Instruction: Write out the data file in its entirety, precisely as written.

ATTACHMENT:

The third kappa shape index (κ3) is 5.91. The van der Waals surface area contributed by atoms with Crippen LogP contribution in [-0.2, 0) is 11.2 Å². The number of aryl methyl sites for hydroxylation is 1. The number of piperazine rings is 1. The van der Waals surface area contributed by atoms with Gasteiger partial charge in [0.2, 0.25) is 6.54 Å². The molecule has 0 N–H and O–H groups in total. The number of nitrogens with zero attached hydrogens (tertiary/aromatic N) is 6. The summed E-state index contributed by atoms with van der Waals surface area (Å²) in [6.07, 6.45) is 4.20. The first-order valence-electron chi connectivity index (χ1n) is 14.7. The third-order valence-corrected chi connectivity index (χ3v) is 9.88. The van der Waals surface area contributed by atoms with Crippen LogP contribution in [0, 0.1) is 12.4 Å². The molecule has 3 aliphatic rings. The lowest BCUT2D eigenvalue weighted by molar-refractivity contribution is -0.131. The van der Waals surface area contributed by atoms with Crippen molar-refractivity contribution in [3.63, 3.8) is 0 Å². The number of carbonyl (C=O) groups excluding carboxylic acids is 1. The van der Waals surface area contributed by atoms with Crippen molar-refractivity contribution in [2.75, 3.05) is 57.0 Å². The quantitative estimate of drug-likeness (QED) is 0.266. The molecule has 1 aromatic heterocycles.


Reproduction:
The third kappa shape index (κ3) is 5.91. The van der Waals surface area contributed by atoms with Crippen LogP contribution in [-0.2, 0) is 11.2 Å². The number of aryl methyl sites for hydroxylation is 1. The number of piperazine rings is 1. The van der Waals surface area contributed by atoms with Gasteiger partial charge in [0.2, 0.25) is 6.54 Å². The molecule has 0 N–H and O–H groups in total. The number of nitrogens with zero attached hydrogens (tertiary/aromatic N) is 6. The summed E-state index contributed by atoms with van der Waals surface area (Å²) in [6.07, 6.45) is 4.20. The first-order valence-electron chi connectivity index (χ1n) is 14.7. The third-order valence-corrected chi connectivity index (χ3v) is 9.88. The van der Waals surface area contributed by atoms with Crippen LogP contribution in [0, 0.1) is 12.4 Å². The molecule has 3 aliphatic rings. The lowest BCUT2D eigenvalue weighted by molar-refractivity contribution is -0.131. The van der Waals surface area contributed by atoms with Crippen molar-refractivity contribution in [3.63, 3.8) is 0 Å². The number of carbonyl (C=O) groups excluding carboxylic acids is 1. The van der Waals surface area contributed by atoms with Crippen molar-refractivity contribution in [2.75, 3.05) is 57.0 Å². The quantitative estimate of drug-likeness (QED) is 0.266. The molecule has 1 aromatic heterocycles.